What Is Toxic Shock Syndrome? Teen Girl Dies on School Trip

Sara Manitoski was found dead during a school trip in Canada. Getty Images

A Canadian teenager whose dead body was discovered on a school trip died of toxic shock syndrome caused by a tampon, according to a coroner.

Sara Manitoski, 16, of British Columbia, was found dead in March 2017 at an overnight school trip on Hornby Island, near Vancouver Island, CTVNews reported.

The teenager had complained of feeling unwell and experiencing cramps while taking part in activities on March 14, the Comox Valley Record reported.

That night, Manitoski was "heard breathing rapidly and shallowly in the middle of the night for a short period of time and then stopped," according to a British Columbia Coroners Service report released on Monday.

The next day, her roommates from Georges P. Vanier Secondary School thought she was asleep and left her to go for breakfast. When they returned she still appeared to be asleep despite her alarm going off,

Students, school staff members and emergency responders performed CPR on Manitoski, but were unable to revive to 11th grade student. A bacteria known as staphylococcus aureus was found on the tampon the teenager was using.

Coroner Courtney Cote noted in her report: "[These] findings, as well as the symptoms Sara exhibited immediately prior to her death, are all consistent with the effects of toxic shock syndrome. I find that Sara Marie Manitoski died on Hornby Island on March 15, 2017, of toxic shock syndrome as a consequence of staphylococcus aureus. I classify this death as natural."

Dr. Heather Currie, spokesperson for the U.K.-based Royal College of Obstetricians and Gynaecologists, told Newsweek: "For reasons that are still not understood, women who use tampons, particularly tampons that are designed to be super absorbent, are at a slightly higher risk of developing toxic shock syndrome."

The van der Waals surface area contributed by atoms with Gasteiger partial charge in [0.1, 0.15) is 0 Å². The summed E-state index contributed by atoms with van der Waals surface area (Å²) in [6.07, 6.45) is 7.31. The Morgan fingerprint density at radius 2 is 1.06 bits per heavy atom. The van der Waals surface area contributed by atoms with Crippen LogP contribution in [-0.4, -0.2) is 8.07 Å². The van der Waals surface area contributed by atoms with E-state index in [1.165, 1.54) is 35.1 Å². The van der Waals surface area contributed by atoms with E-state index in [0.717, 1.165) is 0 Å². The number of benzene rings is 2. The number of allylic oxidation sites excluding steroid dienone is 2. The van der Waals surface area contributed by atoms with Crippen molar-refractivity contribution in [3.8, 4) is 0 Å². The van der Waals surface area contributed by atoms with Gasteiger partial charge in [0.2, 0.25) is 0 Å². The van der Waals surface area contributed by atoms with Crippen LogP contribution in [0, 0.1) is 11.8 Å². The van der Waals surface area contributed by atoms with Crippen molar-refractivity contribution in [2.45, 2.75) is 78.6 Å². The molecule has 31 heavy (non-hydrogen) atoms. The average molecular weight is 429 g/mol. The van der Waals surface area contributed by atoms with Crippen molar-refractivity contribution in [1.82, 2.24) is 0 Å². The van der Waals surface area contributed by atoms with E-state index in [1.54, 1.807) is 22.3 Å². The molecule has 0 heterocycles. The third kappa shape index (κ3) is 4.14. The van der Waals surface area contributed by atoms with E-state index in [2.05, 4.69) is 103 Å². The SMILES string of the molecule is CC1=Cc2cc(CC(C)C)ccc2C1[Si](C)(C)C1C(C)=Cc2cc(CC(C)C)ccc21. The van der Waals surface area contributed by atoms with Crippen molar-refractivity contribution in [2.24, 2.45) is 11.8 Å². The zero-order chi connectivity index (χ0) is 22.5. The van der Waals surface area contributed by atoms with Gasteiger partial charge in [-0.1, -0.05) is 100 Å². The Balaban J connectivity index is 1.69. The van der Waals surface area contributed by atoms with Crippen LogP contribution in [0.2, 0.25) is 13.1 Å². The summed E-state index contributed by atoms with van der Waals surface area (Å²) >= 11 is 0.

Women under the age of 30 are most at risk because they have not yet developed the antibodies to the toxin which causes the condition. Yet, while it is commonly associated with tampon use, it can affect anyone of any age, including men.

"Toxic shock syndrome is a rare but life-threatening bacterial infection that invades the body's bloodstream and releases poisonous toxins. The toxins can damage tissue, including the skin and organs, and can disturb many vital organ functions," said Dr. Currie.

"Evidence suggests that if a tampon is left in a woman's vagina for some time, it can become a breeding ground for bacteria. Woman are recommended to change their tampon frequently, every four to eight hours."

Toxic shock syndrome escalates quickly, and can kill if not immediately treated. Symptoms include a temperature of 102.F or above, flu-like symptoms such as a headache, chills, sore throat and cough. Nausea, diarrhea, a rash resembling sunburn, bright red lips, eyes and tongue, dizziness, difficulty breathing and feeling confused and drowsy are also symptoms.

In the past two decades, rates of toxic shock syndrome have dropped significantly in the U.S. and Canada.

This article has been updated with comment from Dr. Heather Currie.